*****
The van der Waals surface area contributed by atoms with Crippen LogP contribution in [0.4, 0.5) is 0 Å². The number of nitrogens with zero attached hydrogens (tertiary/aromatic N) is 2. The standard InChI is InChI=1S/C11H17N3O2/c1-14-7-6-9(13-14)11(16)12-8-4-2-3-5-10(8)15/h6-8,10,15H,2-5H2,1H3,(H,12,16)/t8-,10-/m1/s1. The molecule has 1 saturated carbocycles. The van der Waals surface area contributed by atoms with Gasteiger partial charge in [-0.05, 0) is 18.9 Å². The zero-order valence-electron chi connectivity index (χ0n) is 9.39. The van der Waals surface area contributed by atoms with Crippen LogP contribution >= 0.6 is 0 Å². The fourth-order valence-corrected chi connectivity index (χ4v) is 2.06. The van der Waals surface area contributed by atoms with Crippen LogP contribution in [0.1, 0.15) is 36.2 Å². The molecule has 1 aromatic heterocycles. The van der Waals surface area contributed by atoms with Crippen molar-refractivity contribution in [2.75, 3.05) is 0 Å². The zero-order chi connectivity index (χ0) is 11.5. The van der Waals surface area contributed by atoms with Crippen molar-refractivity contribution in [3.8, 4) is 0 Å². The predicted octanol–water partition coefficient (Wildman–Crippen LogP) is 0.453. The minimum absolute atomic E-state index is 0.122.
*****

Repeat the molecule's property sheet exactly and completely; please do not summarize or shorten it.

The van der Waals surface area contributed by atoms with Crippen LogP contribution in [0.4, 0.5) is 0 Å². The number of nitrogens with zero attached hydrogens (tertiary/aromatic N) is 2. The standard InChI is InChI=1S/C11H17N3O2/c1-14-7-6-9(13-14)11(16)12-8-4-2-3-5-10(8)15/h6-8,10,15H,2-5H2,1H3,(H,12,16)/t8-,10-/m1/s1. The molecule has 1 saturated carbocycles. The van der Waals surface area contributed by atoms with Gasteiger partial charge in [-0.05, 0) is 18.9 Å². The zero-order valence-electron chi connectivity index (χ0n) is 9.39. The van der Waals surface area contributed by atoms with Crippen LogP contribution >= 0.6 is 0 Å². The fourth-order valence-corrected chi connectivity index (χ4v) is 2.06. The van der Waals surface area contributed by atoms with Crippen LogP contribution in [0.1, 0.15) is 36.2 Å². The molecule has 1 aromatic heterocycles. The van der Waals surface area contributed by atoms with Crippen molar-refractivity contribution in [2.75, 3.05) is 0 Å². The zero-order chi connectivity index (χ0) is 11.5. The van der Waals surface area contributed by atoms with Crippen molar-refractivity contribution in [3.8, 4) is 0 Å². The predicted octanol–water partition coefficient (Wildman–Crippen LogP) is 0.453. The minimum absolute atomic E-state index is 0.122.